it is any comforting, the 'pandering-to-power' disease is
also found in other oriental societies, immature democracies
and dictatorships. Just take the case of Saddam Hussain.
Until March this year, he was literally living a life fit
for ten kings. We used to see him on TV with fawning courtiers
or delirious crowds chanting his name and extolling his
greatness. What happened to his highness? A fortnight ago,
he was caught like a "mountain rat" from his spider
hole where he was hiding. The ruthless dictator who lived
in vulgarly large palaces was caught hiding in a 6-by-8
feet hole in the ground.
now, every respectable citizen in Iraq is queuing up to
condemn Saddam. Many want to see him dead even before his
interrogation is completed. Anything and everything wrong
in Iraqi society is directly attributed to his 25 years
of dictatorship. Instead of blaming it all on Saddam, they
also need to carefully analyze the systemic reasons for
the collapse of Iraqi civil society.
a lesser extent, we experienced the same phenomenon when
past Prime or Chief Ministers in India went out of power.
This is the result of citizens' incorrect perception of
the meaning of 'power', especially political power. We pander
too much to those who are in power but do not show even
a minimum respect to those who are out of power. The leaders
who are raised to the heavens today are simply condemned
once they lose their elections. First deify; then crucify.
First lionize; then demonize.
tendency to place all the credit or blame on a single politician
prevents us from recognizing our strengths and realizing
our own responsibilities. As a result, the citizen's capacity
to influence governance and political affairs is reduced.
Gradually, the link between political power and good governance
is broken. Just look at states like Bihar.
the citizens, have to be very clear about our own position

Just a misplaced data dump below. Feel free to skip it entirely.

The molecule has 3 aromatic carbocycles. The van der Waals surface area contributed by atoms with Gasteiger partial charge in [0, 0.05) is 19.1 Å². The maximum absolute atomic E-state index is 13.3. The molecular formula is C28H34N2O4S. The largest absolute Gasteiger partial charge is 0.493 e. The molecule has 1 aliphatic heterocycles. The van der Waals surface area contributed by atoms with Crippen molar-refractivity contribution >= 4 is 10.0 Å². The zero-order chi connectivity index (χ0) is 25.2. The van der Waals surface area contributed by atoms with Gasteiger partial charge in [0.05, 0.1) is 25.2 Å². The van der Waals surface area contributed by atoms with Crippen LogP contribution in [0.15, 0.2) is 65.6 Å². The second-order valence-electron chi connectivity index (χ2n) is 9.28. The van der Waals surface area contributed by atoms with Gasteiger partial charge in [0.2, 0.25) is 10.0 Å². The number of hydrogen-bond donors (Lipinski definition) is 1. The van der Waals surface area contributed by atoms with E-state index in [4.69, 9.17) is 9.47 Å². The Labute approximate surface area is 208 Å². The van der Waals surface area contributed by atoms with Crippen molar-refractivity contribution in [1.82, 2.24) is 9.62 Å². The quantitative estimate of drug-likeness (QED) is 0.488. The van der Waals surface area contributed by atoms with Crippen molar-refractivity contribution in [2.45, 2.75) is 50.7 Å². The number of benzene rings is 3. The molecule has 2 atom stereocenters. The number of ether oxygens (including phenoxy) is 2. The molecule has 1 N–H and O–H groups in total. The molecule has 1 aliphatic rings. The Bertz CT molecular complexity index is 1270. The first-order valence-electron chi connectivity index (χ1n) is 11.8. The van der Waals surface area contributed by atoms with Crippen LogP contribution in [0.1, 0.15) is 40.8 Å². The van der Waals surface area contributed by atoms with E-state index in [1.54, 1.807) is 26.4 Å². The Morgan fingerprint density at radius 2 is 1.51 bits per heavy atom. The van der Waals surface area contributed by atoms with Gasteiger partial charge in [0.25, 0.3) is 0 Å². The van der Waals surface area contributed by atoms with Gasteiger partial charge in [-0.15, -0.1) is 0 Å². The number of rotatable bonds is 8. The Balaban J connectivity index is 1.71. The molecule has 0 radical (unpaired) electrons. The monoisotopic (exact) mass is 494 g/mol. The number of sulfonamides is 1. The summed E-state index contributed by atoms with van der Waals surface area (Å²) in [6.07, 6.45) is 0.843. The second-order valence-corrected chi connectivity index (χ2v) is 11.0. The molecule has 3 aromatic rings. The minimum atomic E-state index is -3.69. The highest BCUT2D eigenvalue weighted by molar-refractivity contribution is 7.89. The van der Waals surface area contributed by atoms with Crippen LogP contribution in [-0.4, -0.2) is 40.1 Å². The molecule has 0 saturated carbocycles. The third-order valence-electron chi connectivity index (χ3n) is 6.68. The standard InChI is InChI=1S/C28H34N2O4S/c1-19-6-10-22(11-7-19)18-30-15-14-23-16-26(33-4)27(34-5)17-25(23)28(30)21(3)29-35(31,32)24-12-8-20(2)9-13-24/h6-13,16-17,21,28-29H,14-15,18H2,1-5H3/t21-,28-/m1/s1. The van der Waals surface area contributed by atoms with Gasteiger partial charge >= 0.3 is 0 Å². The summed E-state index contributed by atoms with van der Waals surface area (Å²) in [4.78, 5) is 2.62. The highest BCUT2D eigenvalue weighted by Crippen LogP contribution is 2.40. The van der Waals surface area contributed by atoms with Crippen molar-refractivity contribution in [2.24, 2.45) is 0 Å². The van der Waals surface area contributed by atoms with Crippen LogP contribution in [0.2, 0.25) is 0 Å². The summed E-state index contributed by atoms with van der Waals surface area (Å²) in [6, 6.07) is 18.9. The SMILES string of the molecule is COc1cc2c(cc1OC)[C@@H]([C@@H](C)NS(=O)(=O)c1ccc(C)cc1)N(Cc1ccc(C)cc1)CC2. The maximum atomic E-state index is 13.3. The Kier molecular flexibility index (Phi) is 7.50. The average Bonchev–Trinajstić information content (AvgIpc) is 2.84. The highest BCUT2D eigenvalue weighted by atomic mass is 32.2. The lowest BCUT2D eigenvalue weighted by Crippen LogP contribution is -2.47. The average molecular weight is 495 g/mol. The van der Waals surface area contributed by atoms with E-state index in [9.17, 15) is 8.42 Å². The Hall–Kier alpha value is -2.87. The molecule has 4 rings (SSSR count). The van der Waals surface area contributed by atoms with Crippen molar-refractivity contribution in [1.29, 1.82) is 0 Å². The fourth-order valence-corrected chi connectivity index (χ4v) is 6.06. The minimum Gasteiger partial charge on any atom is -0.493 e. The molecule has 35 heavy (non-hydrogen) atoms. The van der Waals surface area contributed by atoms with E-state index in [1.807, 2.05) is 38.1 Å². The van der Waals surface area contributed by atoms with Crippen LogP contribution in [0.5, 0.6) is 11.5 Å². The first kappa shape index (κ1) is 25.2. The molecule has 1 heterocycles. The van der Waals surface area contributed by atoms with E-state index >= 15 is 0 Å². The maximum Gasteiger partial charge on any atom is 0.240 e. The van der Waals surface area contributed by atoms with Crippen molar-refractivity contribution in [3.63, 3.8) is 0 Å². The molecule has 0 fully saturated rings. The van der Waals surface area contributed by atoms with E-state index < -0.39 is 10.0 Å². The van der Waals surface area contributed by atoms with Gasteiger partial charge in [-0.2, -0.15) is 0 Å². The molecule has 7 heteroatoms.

vis-à-vis those who are 'in power':
Political power, in essence, is the capacity to influence
change. Nothing more and nothing less.
In democracies like India, the true political power flows
from us, the ordinary people. The elected leaders are there
only to implement our agenda.
Since we live in a representative democracy, we temporarily
entrust our political power to an elected representative.
For example, we entrust legislative power to an MLA or MP
for a maximum period of five years through elections. These
leaders are nothing but temporary custodians of people's
am not suggesting that we show disrespect to those who are
in positions of power and influence. There are many Indians,
including politicians, who did not get into such positions
by mere good luck. They have worked tremendously hard and
served the society. They took unimaginable risks and dared
to stand by their convictions. Such leaders truly deserve
our respect for their sincerity and courage, and our admiration
for their vision and leadership. But, we can always show
our sincere respect in a dignified and graceful manner.
the times are changing. Until recently, most of us were
literally terrified of our political leaders. But Indians
today are much more knowledgeable and confident. We are
not afraid to speak to our political leaders directly. Since
the last few elections, we are seeing very ordinary people
question the antecedents and policies of bada netas on TV,
in front of millions of viewers. We have now realized that
it is not difficult to assert our constitution-given rights,
in a polite and graceful manner. The leaders are there only
to serve us. The time has come to eradicate the 'pandering-to-power'
disease from our society.